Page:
Just as with exponential functions, there are many real-world applications for logarithmic functions: intensity of sound, pH levels of solutions, yields of chemical reactions, production of goods, and growth of infants. As with exponential models, data modeled by logarithmic functions are either always increasing or always decreasing as time moves forward. Again, it is the *way* they increase or decrease that helps us determine whether a **logarithmic model** is best.

Recall that logarithmic functions increase or decrease rapidly at first, but then steadily slow as time moves on. By reflecting on the characteristics we’ve already learned about this function, we can better analyze real world situations that reflect this type of growth or decay. When performing logarithmic **regression analysis**, we use the form of the logarithmic function most commonly used on graphing utilities, [latex]y=a+b\mathrm{ln}\left(x\right)[/latex]. For this function

- All input values,
*x*, must be greater than zero. - The point (1,
*a*) is on the graph of the model. - If
*b*> 0, the model is increasing. Growth increases rapidly at first and then steadily slows over time. - If
*b*< 0, the model is decreasing. Decay occurs rapidly at first and then steadily slows over time.

### A General Note: Logarithmic Regression

*Logarithmic regression* is used to model situations where growth or decay accelerates rapidly at first and then slows over time. We use the command “LnReg” on a graphing utility to fit a logarithmic function to a set of data points. This returns an equation of the form,

Note that

- all input values,
*x*, must be non-negative. - when
*b*> 0, the model is increasing. - when
*b*< 0, the model is decreasing.

### How To: Given a set of data, perform logarithmic regression using a graphing utility.

- Use the STAT then EDIT menu to enter given data.
- Clear any existing data from the lists.
- List the input values in the L1 column.
- List the output values in the L2 column.

- Graph and observe a scatter plot of the data using the STATPLOT feature.
- Use ZOOM [9] to adjust axes to fit the data.
- Verify the data follow a logarithmic pattern.

- Find the equation that models the data.
- Select “LnReg” from the STAT then CALC menu.
- Use the values returned for
*a*and*b*to record the model, [latex]y=a+b\mathrm{ln}\left(x\right)[/latex].

- Graph the model in the same window as the scatterplot to verify it is a good fit for the data.

### Example 2: Using Logarithmic Regression to Fit a Model to Data

Due to advances in medicine and higher standards of living, life expectancy has been increasing in most developed countries since the beginning of the 20th century.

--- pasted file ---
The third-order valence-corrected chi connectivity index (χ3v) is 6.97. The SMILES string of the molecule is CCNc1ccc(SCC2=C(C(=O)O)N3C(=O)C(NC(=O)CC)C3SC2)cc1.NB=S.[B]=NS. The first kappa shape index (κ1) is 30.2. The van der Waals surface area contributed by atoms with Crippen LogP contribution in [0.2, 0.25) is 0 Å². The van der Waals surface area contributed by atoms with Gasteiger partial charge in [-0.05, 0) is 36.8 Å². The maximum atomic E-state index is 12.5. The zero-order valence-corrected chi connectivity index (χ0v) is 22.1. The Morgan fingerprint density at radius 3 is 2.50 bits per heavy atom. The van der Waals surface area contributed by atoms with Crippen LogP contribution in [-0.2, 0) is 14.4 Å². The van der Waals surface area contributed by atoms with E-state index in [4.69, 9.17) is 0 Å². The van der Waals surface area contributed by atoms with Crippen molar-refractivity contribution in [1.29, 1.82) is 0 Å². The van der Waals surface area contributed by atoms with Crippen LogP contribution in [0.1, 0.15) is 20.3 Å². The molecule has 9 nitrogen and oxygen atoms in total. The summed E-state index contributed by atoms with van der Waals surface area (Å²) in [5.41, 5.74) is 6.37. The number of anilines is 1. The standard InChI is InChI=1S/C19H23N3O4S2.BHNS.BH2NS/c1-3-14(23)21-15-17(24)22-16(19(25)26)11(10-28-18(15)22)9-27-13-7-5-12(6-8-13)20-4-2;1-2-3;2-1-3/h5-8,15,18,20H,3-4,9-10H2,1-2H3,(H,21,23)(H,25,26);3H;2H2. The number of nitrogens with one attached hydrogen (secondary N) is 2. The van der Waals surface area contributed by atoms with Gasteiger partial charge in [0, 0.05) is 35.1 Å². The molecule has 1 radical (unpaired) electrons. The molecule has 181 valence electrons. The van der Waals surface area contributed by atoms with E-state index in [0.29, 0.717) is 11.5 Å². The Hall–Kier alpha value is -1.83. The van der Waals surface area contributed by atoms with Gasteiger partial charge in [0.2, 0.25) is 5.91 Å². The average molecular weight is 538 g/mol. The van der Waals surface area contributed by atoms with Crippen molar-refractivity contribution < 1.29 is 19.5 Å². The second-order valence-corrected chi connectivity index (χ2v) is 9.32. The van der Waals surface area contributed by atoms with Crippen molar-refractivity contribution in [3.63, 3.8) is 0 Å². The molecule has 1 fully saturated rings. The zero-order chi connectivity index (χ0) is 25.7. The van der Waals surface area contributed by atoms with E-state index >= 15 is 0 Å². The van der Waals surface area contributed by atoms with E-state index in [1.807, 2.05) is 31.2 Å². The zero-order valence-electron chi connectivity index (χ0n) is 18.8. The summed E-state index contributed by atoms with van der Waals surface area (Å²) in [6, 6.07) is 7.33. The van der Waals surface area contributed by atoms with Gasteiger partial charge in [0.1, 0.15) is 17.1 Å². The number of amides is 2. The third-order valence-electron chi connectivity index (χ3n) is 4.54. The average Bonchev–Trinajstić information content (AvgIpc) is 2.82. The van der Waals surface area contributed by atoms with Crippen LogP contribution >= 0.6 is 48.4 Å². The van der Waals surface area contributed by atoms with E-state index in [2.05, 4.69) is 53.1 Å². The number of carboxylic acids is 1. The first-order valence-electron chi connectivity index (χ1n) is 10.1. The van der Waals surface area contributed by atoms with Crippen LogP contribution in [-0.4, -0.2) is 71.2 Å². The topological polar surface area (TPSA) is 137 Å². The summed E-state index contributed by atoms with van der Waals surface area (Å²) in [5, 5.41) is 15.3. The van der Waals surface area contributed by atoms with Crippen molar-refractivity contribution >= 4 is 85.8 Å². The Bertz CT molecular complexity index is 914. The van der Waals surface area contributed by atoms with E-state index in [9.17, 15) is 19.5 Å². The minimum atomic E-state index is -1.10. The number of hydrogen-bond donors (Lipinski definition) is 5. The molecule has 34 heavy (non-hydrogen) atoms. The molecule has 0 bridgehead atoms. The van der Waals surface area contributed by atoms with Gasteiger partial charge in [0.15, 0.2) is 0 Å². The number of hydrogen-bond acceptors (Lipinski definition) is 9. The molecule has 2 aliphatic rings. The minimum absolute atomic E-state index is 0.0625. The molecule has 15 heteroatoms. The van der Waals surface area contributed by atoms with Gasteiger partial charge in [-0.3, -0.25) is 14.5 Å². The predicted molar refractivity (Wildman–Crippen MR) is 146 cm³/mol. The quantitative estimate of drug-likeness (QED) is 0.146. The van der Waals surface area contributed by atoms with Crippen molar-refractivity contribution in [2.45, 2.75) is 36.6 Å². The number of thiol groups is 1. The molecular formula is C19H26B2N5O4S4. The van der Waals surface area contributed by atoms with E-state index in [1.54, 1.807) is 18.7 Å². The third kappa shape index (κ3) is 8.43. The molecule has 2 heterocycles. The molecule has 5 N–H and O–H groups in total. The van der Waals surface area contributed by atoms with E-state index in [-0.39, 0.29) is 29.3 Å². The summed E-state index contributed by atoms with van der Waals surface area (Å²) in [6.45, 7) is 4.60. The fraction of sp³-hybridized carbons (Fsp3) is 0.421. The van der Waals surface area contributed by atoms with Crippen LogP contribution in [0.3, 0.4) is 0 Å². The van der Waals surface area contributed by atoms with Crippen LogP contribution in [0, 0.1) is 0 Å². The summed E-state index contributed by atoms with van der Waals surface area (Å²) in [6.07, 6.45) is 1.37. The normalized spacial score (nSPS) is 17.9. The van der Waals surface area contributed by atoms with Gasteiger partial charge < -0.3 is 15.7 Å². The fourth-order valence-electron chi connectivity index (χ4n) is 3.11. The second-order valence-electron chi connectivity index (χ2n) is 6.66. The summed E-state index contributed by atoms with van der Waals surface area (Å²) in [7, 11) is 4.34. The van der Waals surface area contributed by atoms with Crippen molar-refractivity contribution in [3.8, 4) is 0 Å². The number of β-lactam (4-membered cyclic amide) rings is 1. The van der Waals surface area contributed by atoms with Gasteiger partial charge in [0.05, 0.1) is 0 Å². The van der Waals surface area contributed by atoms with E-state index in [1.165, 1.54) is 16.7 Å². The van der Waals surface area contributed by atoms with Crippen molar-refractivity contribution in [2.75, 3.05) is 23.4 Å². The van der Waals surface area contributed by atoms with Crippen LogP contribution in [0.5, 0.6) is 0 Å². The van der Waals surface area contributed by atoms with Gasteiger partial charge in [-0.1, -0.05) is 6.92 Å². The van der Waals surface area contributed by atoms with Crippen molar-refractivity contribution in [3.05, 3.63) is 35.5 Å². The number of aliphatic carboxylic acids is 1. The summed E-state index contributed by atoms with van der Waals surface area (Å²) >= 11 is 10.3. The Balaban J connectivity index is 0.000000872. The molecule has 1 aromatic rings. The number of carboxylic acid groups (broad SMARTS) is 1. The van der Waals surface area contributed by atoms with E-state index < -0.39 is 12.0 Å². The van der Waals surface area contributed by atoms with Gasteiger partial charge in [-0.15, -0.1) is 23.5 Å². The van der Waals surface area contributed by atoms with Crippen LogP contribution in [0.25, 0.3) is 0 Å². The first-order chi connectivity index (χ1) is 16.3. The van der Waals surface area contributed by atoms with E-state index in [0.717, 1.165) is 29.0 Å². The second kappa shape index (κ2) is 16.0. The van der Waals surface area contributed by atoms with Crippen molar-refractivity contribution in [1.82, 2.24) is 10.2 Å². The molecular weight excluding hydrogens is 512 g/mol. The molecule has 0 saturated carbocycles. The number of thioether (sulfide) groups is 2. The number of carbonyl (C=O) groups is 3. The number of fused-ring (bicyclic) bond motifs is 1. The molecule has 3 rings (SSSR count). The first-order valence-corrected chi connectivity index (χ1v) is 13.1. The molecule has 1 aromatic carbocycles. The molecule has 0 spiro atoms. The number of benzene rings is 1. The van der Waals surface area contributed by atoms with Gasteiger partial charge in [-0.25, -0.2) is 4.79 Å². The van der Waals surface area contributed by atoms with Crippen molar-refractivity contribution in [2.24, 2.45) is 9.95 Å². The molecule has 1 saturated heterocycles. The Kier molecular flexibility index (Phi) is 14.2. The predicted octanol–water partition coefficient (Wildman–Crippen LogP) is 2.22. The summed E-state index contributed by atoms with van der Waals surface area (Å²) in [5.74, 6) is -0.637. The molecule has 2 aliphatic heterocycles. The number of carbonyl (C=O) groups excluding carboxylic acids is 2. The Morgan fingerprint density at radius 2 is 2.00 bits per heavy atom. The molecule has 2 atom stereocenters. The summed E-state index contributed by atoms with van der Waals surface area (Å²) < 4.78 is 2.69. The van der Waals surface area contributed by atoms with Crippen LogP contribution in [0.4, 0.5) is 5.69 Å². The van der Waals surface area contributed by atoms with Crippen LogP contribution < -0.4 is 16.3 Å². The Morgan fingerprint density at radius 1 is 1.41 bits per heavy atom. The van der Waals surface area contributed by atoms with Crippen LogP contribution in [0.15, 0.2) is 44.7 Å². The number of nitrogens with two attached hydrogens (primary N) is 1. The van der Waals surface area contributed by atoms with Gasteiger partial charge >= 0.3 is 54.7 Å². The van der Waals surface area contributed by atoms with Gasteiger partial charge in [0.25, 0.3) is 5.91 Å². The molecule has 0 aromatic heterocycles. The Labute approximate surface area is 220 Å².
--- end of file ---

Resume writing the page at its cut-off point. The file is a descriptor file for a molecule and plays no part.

The table below shows the average life expectancies, in years, of Americans from 1900–2010.^{[1]}

Year |
1900 | 1910 | 1920 | 1930 | 1940 | 1950 |

Life Expectancy(Years) |
47.3 | 50.0 | 54.1 | 59.7 | 62.9 | 68.2 |

Year |
1960 | 1970 | 1980 | 1990 | 2000 | 2010 |

Life Expectancy(Years) |
69.7 | 70.8 | 73.7 | 75.4 | 76.8 | 78.7 |

- Let
*x*represent time in decades starting with*x*= 1 for the year 1900,*x*= 2 for the year 1910, and so on. Let*y*represent the corresponding life expectancy. Use logarithmic regression to fit a model to these data. - Use the model to predict the average American life expectancy for the year 2030.

### Solution

- Using the STAT then EDIT menu on a graphing utility, list the years using values 1–12 in L1 and the corresponding life expectancy in L2. Then use the STATPLOT feature to verify that the scatterplot follows a logarithmic pattern.

Use the “LnReg” command from the STAT then CALC menu to obtain the logarithmic model,

[latex]y=42.52722583+13.85752327\mathrm{ln}\left(x\right)[/latex]Next, graph the model in the same window as the scatterplot to verify it is a good fit.

- To predict the life expectancy of an American in the year 2030, substitute
*x*= 14 for the in the model and solve for*y*:[latex]\begin{cases}y\hfill & =42.52722583+13.85752327\mathrm{ln}\left(x\right)\hfill & \text{Use the regression model found in part (a)}\text{.}\hfill \\ \hfill & =42.52722583+13.85752327\mathrm{ln}\left(14\right)\hfill & \text{Substitute 14 for }x\text{.}\hfill \\ \hfill & \approx \text{79}\text{.1}\hfill & \text{Round to the nearest tenth.}\hfill \end{cases}[/latex]If life expectancy continues to increase at this pace, the average life expectancy of an American will be 79.1 by the year 2030.

### Try It 2

Sales of a video game released in the year 2000 took off at first, but then steadily slowed as time moved on. The table below shows the number of games sold, in thousands, from the years 2000–2010.

Year |
2000 | 2001 | 2002 | 2003 | 2004 | 2005 |

Number Sold (thousands) |
142 | 149 | 154 | 155 | 159 | 161 |

Year |
2006 | 2007 | 2008 | 2009 | 2010 | — |

Number Sold (thousands) |
163 | 164 | 164 | 166 | 167 | — |

a. Let *x* represent time in years starting with *x *= 1 for the year 2000. Let *y* represent the number of games sold in thousands. Use logarithmic regression to fit a model to these data.

b. If games continue to sell at this rate, how many games will sell in 2015? Round to the nearest thousand.

- Source:
*Center for Disease Control and Prevention, 2013*↵